Getting real about REER and exports

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The rupee had at 73-74 against the dollar in recent times. It also rose sharply against other foreign currencies. With the second wave, it’s weakened compared to the amount reported within the previous year. It depreciated sharply in the months leading up to the outbreak, from 71.54 in January 2020 to 75.59 in May 2020.

The RBI forms the NEER and REER of the rupee by providing a monthly weight index. This is often like CPI or WPI to point out how the costs of products, generally, have changed. The index may be a basket of six currencies and 40-currencies (with FY16 because of the base year).

REER, however, is taken into account a far better measure than NEER, since it also considers the domestic inflation within the various economies. Six major currencies are considered – the economies that make up 88% of India’s exports. The most trading weight of the Euro is 12.69, followed by the UAE dirham and the Chinese yuan, later the US dollar 11.44, 10.84, exports and 8.8.

Analysis of the REER’s movement over the 24 months from April 2019 to March 2021 offers some interesting results. In India, the initial complete lockdown was announced in March 2020. In the 12 months before the lockdown — that is, the FY20-average — reached REER 103.6, which is much higher than the FY21 period.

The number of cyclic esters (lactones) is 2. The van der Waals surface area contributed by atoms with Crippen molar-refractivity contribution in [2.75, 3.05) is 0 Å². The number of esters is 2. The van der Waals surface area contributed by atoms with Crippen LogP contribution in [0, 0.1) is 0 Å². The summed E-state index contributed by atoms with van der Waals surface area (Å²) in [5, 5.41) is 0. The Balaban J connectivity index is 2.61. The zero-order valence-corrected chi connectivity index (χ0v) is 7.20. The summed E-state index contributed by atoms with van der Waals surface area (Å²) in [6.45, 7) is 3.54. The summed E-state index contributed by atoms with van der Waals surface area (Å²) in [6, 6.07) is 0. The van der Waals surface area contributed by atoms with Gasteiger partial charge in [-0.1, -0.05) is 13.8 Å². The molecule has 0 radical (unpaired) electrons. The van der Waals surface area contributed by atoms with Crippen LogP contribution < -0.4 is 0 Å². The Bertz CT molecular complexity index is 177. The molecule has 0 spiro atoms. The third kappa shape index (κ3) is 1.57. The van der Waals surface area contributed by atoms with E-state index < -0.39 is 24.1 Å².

During an equivalent period, the rupee has fallen by quite 350 bps. Higher REER meant exports were costlier in FY20, and imports were cheaper—as compared to FY21. India’s export competitive REER hit a 28-month low of 99.68 as the rupee continued to depreciate further. In May 2021, the REER rose to 100.41.

With the increase in CPI, at 6.3% in both May and June 2021, there’ll be upward pressure on the costs of commodities. The continued increase in petroleum prices is predicted to feature to the hearth. Major inflation, the non-food and non-fuel component, was 6.4% in May 2021, a worrying factor.

Between April 2019 and 2021, the REER had a limited range of signs and troughs, but the water was still declining. REER synchronizes with inflationary trends – Thanks to inflation the rising bias in the REER has already been felt in May 2021.

Over the last 26 months, India’s inflation has been high compared to the six major currencies considered to be the widening difference between the trends of NEER and REER.

With the bulk of India’s exports being agricultural products, textiles, jewellery, etc, margins on which are generally small, the increase in inflation will adversely impact these. Such sectors tend to profit the foremost when there’s a big depreciation within the rupee. But it may address the decline in the currencies of other emerging markets, which are India’s rivals globally. The rupee had closed at 74.36 at the end of June.

This analysis shows that India’s export competitiveness has improved since FY19, but may lose momentum if inflation remains uncontrollable. Rupee depreciation will not help boost exports.

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